Many of you have wanted to understand why heart attacks happen early in the morning, especially after the news of filmmaker Sanjay Gadhvi suffering one during his morning walk and collapsing to his death. So, most heart attacks indeed happen between 4 am and 10 am because of various triggers. And if you have an undiagnosed, underlying heart condition, then you could be vulnerable. Hence awareness is important.

Triggers for early morning heart attack

The first part of the day after sunrise is when the body prepares for a day of activity and quickly releases adrenaline and similar hormones to kickstart the day. Cortisol, the stress hormone, is also known to rise during this time and may reach its highest level soon after you wake up. These not only thicken the blood but also make the platelets stickier, compelling them to cluster up, as well as rupture unstable plaques in the brain or heart arteries. Now these unstable plaques on their own may not pose a problem and may have a low percentage deposit but when dislodged, can obstruct blood flow, initiating a heart attack.

With changing weather, the ambient temperature is least in the morning. That’s when arteries constrict to conserve body heat. As a result the heart has to pump harder, elevating blood pressure that in turn can trigger heart attacks.

Also during REM (rapid eye movement sleep), which usually is the last phase of your sleep cycle, the heart rate becomes irregular, the blood pressure increases and the breathing rate goes up, all of which can result in plaque rupture.

The body’s circadian system, or what we call the body clock, regulates wakefulness and tiredness throughout the day. It dips and rises throughout the day and results in increases and decreases in certain chemicals in your brain and cells in your blood. Around 6.30 am, the circadian system sends out an increased amount of PAI-1 protein cells which prevent blood clots from breaking down. The more PAI-1 cells in the blood, the higher the risk of a blood clot that leads to a heart attack.

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A study by the Queen Mary University of London found that cardiovascular disease patients have lower levels of an important family of protective molecules in their blood in the morning. This could increase their risk of clotting and heart attacks.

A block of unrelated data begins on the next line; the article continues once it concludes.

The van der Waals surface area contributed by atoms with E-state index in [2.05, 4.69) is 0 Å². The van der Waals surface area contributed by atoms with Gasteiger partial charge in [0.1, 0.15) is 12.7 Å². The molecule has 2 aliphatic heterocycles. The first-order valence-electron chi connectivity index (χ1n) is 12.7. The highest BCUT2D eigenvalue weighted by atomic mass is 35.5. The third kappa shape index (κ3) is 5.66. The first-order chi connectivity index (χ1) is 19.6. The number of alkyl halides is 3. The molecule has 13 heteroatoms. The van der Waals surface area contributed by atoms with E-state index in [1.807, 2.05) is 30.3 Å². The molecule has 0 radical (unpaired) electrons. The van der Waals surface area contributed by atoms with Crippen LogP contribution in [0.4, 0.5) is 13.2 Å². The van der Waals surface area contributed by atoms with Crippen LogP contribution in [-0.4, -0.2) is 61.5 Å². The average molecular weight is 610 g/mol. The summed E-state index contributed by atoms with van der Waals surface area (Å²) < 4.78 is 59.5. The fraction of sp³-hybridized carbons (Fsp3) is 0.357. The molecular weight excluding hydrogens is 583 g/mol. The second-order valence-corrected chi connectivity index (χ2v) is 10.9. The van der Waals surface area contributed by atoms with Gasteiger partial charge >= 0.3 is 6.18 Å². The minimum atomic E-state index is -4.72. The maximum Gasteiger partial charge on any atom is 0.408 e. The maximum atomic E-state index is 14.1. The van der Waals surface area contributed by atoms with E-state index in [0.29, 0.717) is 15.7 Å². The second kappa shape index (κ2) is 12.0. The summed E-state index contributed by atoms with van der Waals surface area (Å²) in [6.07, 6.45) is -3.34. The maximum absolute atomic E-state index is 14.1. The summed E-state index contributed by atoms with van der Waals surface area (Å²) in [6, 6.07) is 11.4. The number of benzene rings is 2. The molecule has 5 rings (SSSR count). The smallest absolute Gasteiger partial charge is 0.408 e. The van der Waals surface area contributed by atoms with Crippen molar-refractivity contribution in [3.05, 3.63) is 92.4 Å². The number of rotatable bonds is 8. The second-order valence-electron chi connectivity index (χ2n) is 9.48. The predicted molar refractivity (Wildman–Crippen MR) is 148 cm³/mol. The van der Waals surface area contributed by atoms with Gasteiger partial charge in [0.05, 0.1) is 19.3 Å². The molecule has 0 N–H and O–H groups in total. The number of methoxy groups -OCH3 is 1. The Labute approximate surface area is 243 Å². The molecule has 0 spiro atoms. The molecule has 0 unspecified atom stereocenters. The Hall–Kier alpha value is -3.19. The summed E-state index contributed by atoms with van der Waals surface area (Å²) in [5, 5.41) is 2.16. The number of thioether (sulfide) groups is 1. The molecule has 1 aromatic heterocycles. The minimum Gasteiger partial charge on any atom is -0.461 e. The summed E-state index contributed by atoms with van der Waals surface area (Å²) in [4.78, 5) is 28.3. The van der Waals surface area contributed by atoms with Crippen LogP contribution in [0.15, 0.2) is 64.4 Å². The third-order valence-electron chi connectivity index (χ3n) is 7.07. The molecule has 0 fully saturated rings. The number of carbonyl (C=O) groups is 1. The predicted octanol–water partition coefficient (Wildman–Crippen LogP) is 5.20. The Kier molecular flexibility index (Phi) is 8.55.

What preventive protocols should one look out for?

1) If you are hypertensive, then you must expect a BP spike in the early morning hours. That’s why doctors recommend taking a BP drug in the first half of the day.

2) People with heart problems should not venture out in the extreme cold and shift their physical activity to a more pleasant or sunny time of the day.

3) Drink two to three glasses of water before you move your limbs. Always warm up before any rigorous exercise session and space it out nicely. Take five minutes to do some walking, rotate your arms and legs and do simple stretches. Once the body is revved up so to speak, you can graduate to serious heavy exercises.

What should one do?

Always get a basic cardiac assessment and a co-morbidity profile done before you take up an exercise regimen. Identifying risk factors would help you navigate them better rather than being taken unaware.

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What are warning signs? What should you do when you experience them?

Most patients report a sudden chest pain. If you experience any kind of unaccustomed breathlessness or chest pain, seek help and call friends or family. Inform emergency services if alone. Don’t drive back home. Sit or lie down on a plain surface, take a breath and wait for help to arrive. Take a Disprin if you have one.

What are Monday heart attacks all about?

This one happens early Monday morning, when stress hormones for a whole week of activity perks up, elevating blood pressure markers. A study presented at the British Cardiovascular Society (BCS) conference in Manchester examined the records of 10,528 patients admitted to hospitals across the island of Ireland (including the Republic of Ireland and Northern Ireland). It found that the most severe type of heart attack, known as an ST-segment elevation myocardial infarction (STEMI), happens when a major coronary artery, which supplies blood to your heart, becomes completely blocked. Without emergency care, STEMIs can be fatal.

The researchers found there was a notable increase in the rate of STEMI heart attacks at the start of the working week, with rates highest on a Monday at13 per cent. So do not accumulate stress over the weekend and practise some self-love to keep your triggers in check.

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